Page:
Scripting for Kicad Schematics in Python

Scripting for Kicad Schematics in Python

Python scripting is no longer reserved for Kicad layout: now you can make changes to schematics, or wholly generate circuit assemblies, with the skip library, which is a general purpose s-expression file parser and manipulator with a whole bunch of kicad-specific enhancements.

Someone called it “openSCAD for schematics”, and it’s a good analogy.

I’ll use FreeCAD for most mechanical designs but if a structure is repetitive, regular or just well described in an algorithmic way, then I reach for OpenSCAD, which is a powerful and efficient tool if you’ve got programmer-fu.

With the kicad-skip library, the same now holds for schematics.

There’s an overview, with interactive and programming demonstrations, online:

and here I’ll add some notes and give an overview, for the text inclined.

The short version is that you can load up a kicad schematic, and the library will gather all the elements in the file and present them as either:

  • objects, with mutable attributes and utility methods; and
  • collections thereof

Some elements are little more than a wrapper around some string or numeric value.

In this case, the attribute will have some “.value” that is whatever was in the source file, e.g.

>>> sch.paper
paper = A4
>>> sch.paper.value

Others are slightly more involved, but barely. For example, this is what the raw text contents of the schematic file look like for a junction somewhere on the page

(junction (at 50.8, 38.1) (diameter 0) (color 0 0 0 0)
(uuid 00428791-2fd4-4b01-9881-530d6302be6a)

In the library, if this was object ‘j’, you might interact with it thusly

>>> j
<Junction [50.8, 38.1]>
<at [50.8, 38.1]>
[50.8, 38.1]
>>> = [10, 20]
<at [10, 20]>
>>> j.color
<color [0, 0, ...]>
>>> j.color.value
[0, 0, 0, 0]

So you can see that the hierarchical structure is represented using attributes and the leaf elements wind up with a .value that is some raw python type, that may be read or written.

There are two main ways to leverage the modules: interactively, through a REPL, and in stand-alone scripts.


The library is designed to be well behaved in the Python shell, which makes interactive inspection, quick edits to a schematic, and general exploration during development really easy.

You may have noticed, in the sample REPL interaction above, that the objects have human readable representations (overrides to __repr__, so we don’t just see < 0x0b13c7add355> or whatever) and this is one of the niceties included to make interactive use enjoyable.

Other sweet features include the ability to use many collections as lists, hashes or with named attributes, online help() on important classes.

For things with unique names, like schematic symbols, this means the collection may be access however is most appropriate:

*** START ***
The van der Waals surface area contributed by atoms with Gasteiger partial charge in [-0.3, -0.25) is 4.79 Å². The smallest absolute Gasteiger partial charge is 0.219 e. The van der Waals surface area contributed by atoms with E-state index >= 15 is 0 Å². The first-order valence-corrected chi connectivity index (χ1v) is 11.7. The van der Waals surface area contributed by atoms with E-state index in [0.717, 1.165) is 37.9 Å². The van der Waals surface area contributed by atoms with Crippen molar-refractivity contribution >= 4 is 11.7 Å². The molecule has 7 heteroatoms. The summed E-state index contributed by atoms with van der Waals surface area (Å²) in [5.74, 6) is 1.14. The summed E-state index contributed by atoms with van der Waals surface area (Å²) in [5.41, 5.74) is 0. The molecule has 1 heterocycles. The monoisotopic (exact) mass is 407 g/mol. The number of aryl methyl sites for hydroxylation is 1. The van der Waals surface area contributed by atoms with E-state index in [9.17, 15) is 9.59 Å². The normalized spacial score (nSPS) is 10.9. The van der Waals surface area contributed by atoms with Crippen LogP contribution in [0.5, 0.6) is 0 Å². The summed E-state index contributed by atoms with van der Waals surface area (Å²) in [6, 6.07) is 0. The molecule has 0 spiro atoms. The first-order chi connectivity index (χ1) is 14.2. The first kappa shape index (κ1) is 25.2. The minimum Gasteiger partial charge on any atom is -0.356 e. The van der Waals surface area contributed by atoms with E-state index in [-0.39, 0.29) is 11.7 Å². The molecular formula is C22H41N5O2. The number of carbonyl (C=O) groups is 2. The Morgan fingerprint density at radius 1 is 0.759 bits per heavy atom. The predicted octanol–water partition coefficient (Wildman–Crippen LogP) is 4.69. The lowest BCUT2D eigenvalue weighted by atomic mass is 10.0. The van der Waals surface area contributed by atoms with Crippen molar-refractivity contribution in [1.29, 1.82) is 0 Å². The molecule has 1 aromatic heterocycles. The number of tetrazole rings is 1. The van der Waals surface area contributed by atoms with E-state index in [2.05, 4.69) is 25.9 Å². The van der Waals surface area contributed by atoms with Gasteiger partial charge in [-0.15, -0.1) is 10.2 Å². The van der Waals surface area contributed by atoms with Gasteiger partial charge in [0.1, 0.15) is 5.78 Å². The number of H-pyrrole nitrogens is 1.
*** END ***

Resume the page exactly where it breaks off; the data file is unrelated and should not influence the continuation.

>>> # by list index
>>> sch.symbol[0]
<symbol D200>

>>> # by key
>>> sch.symbol[‘D200’]
<symbol D200>

>>> # as attributes
>>> sch.symbol.D200
<symbol D200>

and that last one means that code-completion works very nicely. Do myschem.symbol.R<TAB><TAB> and you’ll see all the resistors in the sheet. I like that.


Whether in the REPL on in a script, there are really only three kinds of activities that relate to the schematic:

  • Reading and writing the schematic itself;
  • Finding or creating elements; and
  • Manipulating those elements (moving them around, reading and setting values)

The schematic source file

The Schematic class is derived from SourceFile and all such classes support loading in s-expression files, reading in the tree and dynamically populating attributes of the instance based on the contents of that tree.

The constructor for SourceFile objects requires a parameter to indicate the path of the file to load:

from skip import Schematic
schemfile = '/path/to/my_schem.kicad_sch'
schem = Schematic(schemfile)

From there, the schem object will have a number of attributes related to the contents of the file. All SourceFile based object support

  • read(FILEPATH) / write(FILEPATH);
  • reload() to clear everything out and read the last parsed file
  • overwrite() to write current structure to last read file

Getting a hold of schematic elements

Once you’ve loaded a Schematic object, you’ll find it is comprised of

  • simple attributes: top level attributes, like paper or title_block as described above, that may have a value or sub-attributes with a value
  • collections: things that look like lists, and may be enhanced further.

The collections in the schematic group elements of a certain type together. This includes:

  • symbol: components in the schematic
  • global_label and label: two types of labels
  • lib_symbols: the library elements symbols are based on
  • sheet: hierarchical sheets within
  • wire, junction and no_connect: the connecting elements of the schematic
  • text: blocks of text
  • image, rectangle, polyline: visual stuff

Some of these may not be present if not found in the schematic. Collections may always be treated as lists

>>> len(schem.wire)
>>> schem.junction[-2]
<Junction [331.47, 45.72]>
>>> schem.text[4]
<text Options f...>
>>> schem.text[4].value
'Options for basic filtering \nand ESD on USB conn.\nAt a min, populate the ferrite \nand TVS diodes.'